If you’ve ever created a website or simply managed one, you’ll very likely be familiar with WordPress. They’ve made creating websites simple enough that pretty much anyone can do it. But as we move into the next generation of the internet, what about apps?
Websites are getting “old school”
Increasingly your customers, partners and employees are accessing the internet through an app on their phone rather than through a traditional website. Why? Rather than searching through billions of pages, they get targeted content, immediate access to services and perhaps most importantly – enriched functionality that allows them to be more productive. It’s a far more focused experience. But also, these apps don’t need to be connected all the time like a website – they can work offline and online. They’re connected when they need to be, but they don’t need to be connected to work.
Creating apps is way harder than websites
The internet is changing from websites to apps. Though there’s a big problem. The problem is that delivering an app these days is far more complicated than delivering a website. Whether you know it or not, the internet is going through a huge architectural shift in an effort to handle this paradigm change:
Server-side HTML to Client-side apps
Printing HTML documents to Cloud APIs
Server-side logic to Portable logic between device and cloud Browser to Native, Hybrid, HTML5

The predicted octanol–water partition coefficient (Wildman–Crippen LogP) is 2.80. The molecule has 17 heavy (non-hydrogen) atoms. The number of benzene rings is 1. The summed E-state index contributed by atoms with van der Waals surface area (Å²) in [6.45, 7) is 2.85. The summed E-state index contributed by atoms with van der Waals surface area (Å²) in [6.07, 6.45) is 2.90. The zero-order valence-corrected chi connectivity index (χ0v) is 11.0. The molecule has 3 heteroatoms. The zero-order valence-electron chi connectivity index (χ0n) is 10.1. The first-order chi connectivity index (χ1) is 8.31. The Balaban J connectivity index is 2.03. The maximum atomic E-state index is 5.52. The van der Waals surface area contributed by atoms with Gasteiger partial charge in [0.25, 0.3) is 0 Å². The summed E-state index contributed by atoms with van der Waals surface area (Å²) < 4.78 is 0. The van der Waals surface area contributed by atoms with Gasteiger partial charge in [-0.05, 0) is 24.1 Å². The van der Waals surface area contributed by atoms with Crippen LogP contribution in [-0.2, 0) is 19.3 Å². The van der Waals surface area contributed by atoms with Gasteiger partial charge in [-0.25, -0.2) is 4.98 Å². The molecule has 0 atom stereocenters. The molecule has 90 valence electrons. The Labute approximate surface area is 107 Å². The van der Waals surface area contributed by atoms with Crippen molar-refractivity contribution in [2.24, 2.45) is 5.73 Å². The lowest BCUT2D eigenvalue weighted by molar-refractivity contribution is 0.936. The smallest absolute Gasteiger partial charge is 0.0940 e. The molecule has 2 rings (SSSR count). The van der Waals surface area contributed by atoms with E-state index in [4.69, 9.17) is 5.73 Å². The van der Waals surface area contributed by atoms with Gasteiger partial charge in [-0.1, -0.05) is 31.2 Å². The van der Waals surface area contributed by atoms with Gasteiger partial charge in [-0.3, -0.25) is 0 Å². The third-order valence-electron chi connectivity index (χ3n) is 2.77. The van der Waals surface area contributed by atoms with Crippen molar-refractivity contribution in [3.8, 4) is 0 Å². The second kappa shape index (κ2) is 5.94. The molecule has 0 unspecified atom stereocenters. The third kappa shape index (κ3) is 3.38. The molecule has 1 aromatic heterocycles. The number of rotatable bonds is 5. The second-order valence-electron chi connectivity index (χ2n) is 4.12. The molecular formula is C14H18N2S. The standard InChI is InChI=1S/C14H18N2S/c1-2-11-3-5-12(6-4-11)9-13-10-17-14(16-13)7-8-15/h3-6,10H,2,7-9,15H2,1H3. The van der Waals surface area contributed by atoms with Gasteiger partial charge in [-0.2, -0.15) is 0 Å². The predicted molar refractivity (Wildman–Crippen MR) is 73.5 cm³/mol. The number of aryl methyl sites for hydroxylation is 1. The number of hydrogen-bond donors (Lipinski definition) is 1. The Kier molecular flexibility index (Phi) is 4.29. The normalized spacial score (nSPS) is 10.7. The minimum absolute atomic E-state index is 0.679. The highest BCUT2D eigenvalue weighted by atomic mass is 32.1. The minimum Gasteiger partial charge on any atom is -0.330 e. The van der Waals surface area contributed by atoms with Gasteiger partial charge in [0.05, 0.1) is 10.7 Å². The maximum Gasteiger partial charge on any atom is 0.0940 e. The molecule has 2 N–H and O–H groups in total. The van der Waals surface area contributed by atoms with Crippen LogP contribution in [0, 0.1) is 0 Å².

Desktop to Watches, Glass, thermostats, phones, tablets… and desktop
Guaranteed network connection to Transient connectivity
What does this mean for your business? Well yikes! Life got even harder and more expensive to get your new IT development projects shipped and out the door.
Where’s WordPress for apps?
Here at ManyWho, we like to think of ourselves as “the WordPress for apps“. Here are a few things you should be thinking about when you decide on your mobile strategy:
Mobile isn’t about one app
Just like a website is not about one web page. If you just have one web page, you don’t need WordPress – you can code that up in HTML just fine. Same with Mobile. If you just needed one app, code is just fine. But if you have lots of apps, it starts to “suck” pretty fast :0) Don’t make the mistake of thinking “mobile” is a fad and you can do everything in a single app.
Mobile isn’t just mobile
Remember those laptop users also. If you’ve been into a Starbucks recently (particularly in Silicon Valley), you’ll see a sea of laptops. Your apps need to work on every device. You mobile strategy should not be a mobile strategy, it should be a “cross-device” strategy.
Mobile isn’t a website
The mobile is so much more than a web browser. Be careful not to translate the world of laptops and desktops into the world or mobile devices. Network access is limited, people don’t do the same things on mobile as they do on laptops/desktops, the mobile device “knows” a lot more about the user than a desktop. Leverage the device to make people’s lives easier and engage more effectively.
Mobile is an architecture not a UI
Don’t be fooled into thinking mobile is simply a debate about HTML5 vs Hybrid vs Native. Mobile has triggered an architectural shift in computing that goes way beyond simple look-and-feel. It affects usability, security, distribution, support, management, etc.